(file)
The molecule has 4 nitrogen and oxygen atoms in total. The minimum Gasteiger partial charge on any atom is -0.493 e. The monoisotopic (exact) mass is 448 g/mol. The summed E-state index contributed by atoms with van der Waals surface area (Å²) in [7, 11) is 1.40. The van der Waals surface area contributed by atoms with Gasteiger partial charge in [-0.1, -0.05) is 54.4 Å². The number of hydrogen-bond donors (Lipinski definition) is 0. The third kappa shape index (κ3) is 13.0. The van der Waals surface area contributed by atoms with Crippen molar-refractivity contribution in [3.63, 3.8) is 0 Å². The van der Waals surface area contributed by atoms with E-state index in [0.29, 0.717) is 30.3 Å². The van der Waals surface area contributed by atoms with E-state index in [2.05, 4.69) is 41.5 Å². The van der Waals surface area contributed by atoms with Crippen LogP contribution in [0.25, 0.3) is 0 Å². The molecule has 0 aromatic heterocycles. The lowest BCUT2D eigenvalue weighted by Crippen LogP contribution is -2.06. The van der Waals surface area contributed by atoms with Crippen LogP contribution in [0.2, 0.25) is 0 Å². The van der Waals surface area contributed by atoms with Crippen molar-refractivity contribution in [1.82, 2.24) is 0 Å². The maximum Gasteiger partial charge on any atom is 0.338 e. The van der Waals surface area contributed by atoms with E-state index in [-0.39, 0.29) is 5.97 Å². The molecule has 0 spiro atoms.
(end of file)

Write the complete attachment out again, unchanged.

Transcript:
The molecule has 4 nitrogen and oxygen atoms in total. The minimum Gasteiger partial charge on any atom is -0.493 e. The monoisotopic (exact) mass is 448 g/mol. The summed E-state index contributed by atoms with van der Waals surface area (Å²) in [7, 11) is 1.40. The van der Waals surface area contributed by atoms with Gasteiger partial charge in [-0.1, -0.05) is 54.4 Å². The number of hydrogen-bond donors (Lipinski definition) is 0. The third kappa shape index (κ3) is 13.0. The van der Waals surface area contributed by atoms with Crippen molar-refractivity contribution in [3.63, 3.8) is 0 Å². The van der Waals surface area contributed by atoms with E-state index in [0.29, 0.717) is 30.3 Å². The van der Waals surface area contributed by atoms with E-state index in [2.05, 4.69) is 41.5 Å². The van der Waals surface area contributed by atoms with Crippen LogP contribution in [0.25, 0.3) is 0 Å². The molecule has 0 aromatic heterocycles. The lowest BCUT2D eigenvalue weighted by Crippen LogP contribution is -2.06. The van der Waals surface area contributed by atoms with Crippen LogP contribution in [0.2, 0.25) is 0 Å². The van der Waals surface area contributed by atoms with Crippen molar-refractivity contribution in [1.82, 2.24) is 0 Å². The maximum Gasteiger partial charge on any atom is 0.338 e. The van der Waals surface area contributed by atoms with E-state index in [-0.39, 0.29) is 5.97 Å². The molecule has 0 spiro atoms.